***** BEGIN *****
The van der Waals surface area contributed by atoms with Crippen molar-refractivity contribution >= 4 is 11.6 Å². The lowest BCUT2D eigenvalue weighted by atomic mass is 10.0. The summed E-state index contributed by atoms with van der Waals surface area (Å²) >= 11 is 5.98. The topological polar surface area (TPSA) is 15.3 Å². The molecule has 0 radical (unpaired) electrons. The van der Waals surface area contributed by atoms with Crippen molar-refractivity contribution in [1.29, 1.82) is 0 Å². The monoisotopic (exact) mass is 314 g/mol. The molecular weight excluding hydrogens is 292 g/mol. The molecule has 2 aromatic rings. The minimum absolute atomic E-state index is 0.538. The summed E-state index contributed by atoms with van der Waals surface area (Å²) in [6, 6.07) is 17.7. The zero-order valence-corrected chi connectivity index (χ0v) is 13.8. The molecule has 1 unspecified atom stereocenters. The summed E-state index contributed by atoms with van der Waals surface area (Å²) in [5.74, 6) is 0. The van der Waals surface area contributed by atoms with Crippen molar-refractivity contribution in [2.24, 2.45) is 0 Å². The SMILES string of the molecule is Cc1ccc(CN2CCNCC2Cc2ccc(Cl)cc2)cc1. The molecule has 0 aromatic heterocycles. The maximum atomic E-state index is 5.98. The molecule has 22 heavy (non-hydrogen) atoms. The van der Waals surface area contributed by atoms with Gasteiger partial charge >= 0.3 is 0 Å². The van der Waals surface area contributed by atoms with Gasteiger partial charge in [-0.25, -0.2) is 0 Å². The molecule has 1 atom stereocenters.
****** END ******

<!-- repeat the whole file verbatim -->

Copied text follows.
The van der Waals surface area contributed by atoms with Crippen molar-refractivity contribution >= 4 is 11.6 Å². The lowest BCUT2D eigenvalue weighted by atomic mass is 10.0. The summed E-state index contributed by atoms with van der Waals surface area (Å²) >= 11 is 5.98. The topological polar surface area (TPSA) is 15.3 Å². The molecule has 0 radical (unpaired) electrons. The van der Waals surface area contributed by atoms with Crippen molar-refractivity contribution in [1.29, 1.82) is 0 Å². The monoisotopic (exact) mass is 314 g/mol. The molecular weight excluding hydrogens is 292 g/mol. The molecule has 2 aromatic rings. The minimum absolute atomic E-state index is 0.538. The summed E-state index contributed by atoms with van der Waals surface area (Å²) in [6, 6.07) is 17.7. The zero-order valence-corrected chi connectivity index (χ0v) is 13.8. The molecule has 1 unspecified atom stereocenters. The summed E-state index contributed by atoms with van der Waals surface area (Å²) in [5.74, 6) is 0. The van der Waals surface area contributed by atoms with Crippen molar-refractivity contribution in [2.24, 2.45) is 0 Å². The SMILES string of the molecule is Cc1ccc(CN2CCNCC2Cc2ccc(Cl)cc2)cc1. The molecule has 0 aromatic heterocycles. The maximum atomic E-state index is 5.98. The molecule has 22 heavy (non-hydrogen) atoms. The van der Waals surface area contributed by atoms with Gasteiger partial charge >= 0.3 is 0 Å². The van der Waals surface area contributed by atoms with Gasteiger partial charge in [-0.25, -0.2) is 0 Å². The molecule has 1 atom stereocenters.